What Keynes Really Said

According to Keynes, the root cause of economic downturns is insufficient aggregate demand. During  World War II and it's immediate aftermath, Keynes was immensely influential. By the 1970's when the great inflation was unfolding,even Keynes' chief critics such as Milton Friedman or Robert Mundell still retained many Keynesian assumptions. With the crisis of 2008, Keynesian policies came back with a bang and reoccupied center stage.

Following the Crash of 2008, these policies are no longer satisfactory. If the entire global economy is to follow Keynesian medicine, which requires more money printing, spending, borrowing and bailing out - on top of all the money printing, spending and borrowing that preceded the crisis, then we need to look at them with fresh and critical eyes.

The place to begin is with what Keynes actually said.

First of all, Keynes did not believe that fiscal stimulus alone could ‘kick’ the economy into full employment equilibrium as many of his modern day proponents, such as Paul Krugman, claim. Keynes viewed fiscal stimulus as a short-term stop-gap more than anything; viable to get the economy going and keep people in employment, but not sustainable in the long run.

Keynes himself in his writings is often obscure, even at first glance self-contradictory. In some cases, very close examination reveals that Keynes was not actually contradicting himself. Often he was simply being sloppy, although sometimes he seems to be intentionally opaque, rather like former US Federal Reserve Chairman Alan Greenspan used to be when testifying to Congress. Opacity has its uses in politics, especially when there is a logical difficulty to obscure or evade.

Keynes stated that Interest rates are too high.

"The rate of interest is not self-adjusting at a level best suited to the social advantage but constantly tends to rise too high. . "

This is a frontal assault on the entire price system.

Keynes does not define any of his terms. He does not say what the "social advantage" is. He does not tell us how we will know when interest rates have fallen far enough. Nevertheless, he has told us something important—that the price system cannot be trusted.

It is important to keep in mind that interest rates are a price, the price of borrowed money. They are not only a price; they are one of the most important prices in an economy. All prices are interconnected, but this price in particular affects all other prices.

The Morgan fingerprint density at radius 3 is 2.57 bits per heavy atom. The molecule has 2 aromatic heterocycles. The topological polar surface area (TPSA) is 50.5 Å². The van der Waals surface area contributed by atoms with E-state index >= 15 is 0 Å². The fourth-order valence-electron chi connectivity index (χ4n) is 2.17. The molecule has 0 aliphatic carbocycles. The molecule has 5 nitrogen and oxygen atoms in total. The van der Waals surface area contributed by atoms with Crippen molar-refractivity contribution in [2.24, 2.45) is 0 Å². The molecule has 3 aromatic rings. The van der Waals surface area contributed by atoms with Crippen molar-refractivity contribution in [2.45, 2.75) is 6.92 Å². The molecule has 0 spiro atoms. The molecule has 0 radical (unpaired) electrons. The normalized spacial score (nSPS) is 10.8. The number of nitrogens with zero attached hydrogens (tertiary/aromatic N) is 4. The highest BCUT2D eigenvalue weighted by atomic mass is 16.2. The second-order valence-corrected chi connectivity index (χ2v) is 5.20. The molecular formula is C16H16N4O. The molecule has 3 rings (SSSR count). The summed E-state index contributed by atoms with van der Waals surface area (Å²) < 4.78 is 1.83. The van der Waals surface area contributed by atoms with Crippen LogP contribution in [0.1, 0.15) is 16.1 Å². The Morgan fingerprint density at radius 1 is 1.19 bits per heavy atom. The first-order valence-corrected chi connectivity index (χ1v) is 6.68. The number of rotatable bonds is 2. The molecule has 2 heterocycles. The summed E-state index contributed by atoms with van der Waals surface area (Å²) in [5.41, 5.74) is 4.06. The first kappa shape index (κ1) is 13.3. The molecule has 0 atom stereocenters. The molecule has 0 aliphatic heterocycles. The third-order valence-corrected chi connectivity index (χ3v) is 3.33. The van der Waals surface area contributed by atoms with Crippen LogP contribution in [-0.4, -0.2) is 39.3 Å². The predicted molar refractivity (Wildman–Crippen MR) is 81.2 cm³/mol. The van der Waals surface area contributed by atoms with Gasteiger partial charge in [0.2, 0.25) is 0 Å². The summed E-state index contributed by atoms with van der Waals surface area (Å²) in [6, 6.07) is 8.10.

Keynes stated that by continually lowering interest rates, we can abolish slumps and enjoy a state of perpetual quasi-boom. It may appear extraordinary that a school of thought should exist which finds the solution for the trade cycle in checking the boom in its early stages by a higher rate of interest. The remedy for the boom is not a higher rate of interest but a lower rate of interest! For that may enable the boom to last. The right remedy for the trade cycle is not to be found in abolishing booms and thus keeping us permanently in a semi-slump; but in abolishing slumps and thus keeping us permanently in a quasi-boom.

This, of course, is precisely the formula for creating inflations, bubbles, and crashes.   If printing "a bit more money", as economist Paul Krugman often maintains, will "cure" a "massive economic slump," then only the tiniest amount of newly printed money should be needed to keep a boom going. But this has not proved to be the case. In fact, larger and larger amounts of new money are needed to keep a bubble from popping. Eventually all the debt associated with the new money becomes too great a burden for the economy and everything collapses. 

But the central paradox of Keynesianism is that it attempts to “fix” the price and profit system — by subverting it. No free price or profit relationship is left untouched.  Keynes wanted interest rate controls,subsidies, direct or indirect currency controls, asset price floors, wage floors, executive compensation controls, direct price controls, trade barriers, and interference with the profit system.

President Obama says "I strongly believe in a free market system". Unfortunately he doesn't understand, in his Keynesian righteousness, that he has been jamming big sticks into the spokes of the market wheel, then loudly exclaiming that the wheel is not moving and is in urgent need of government repair.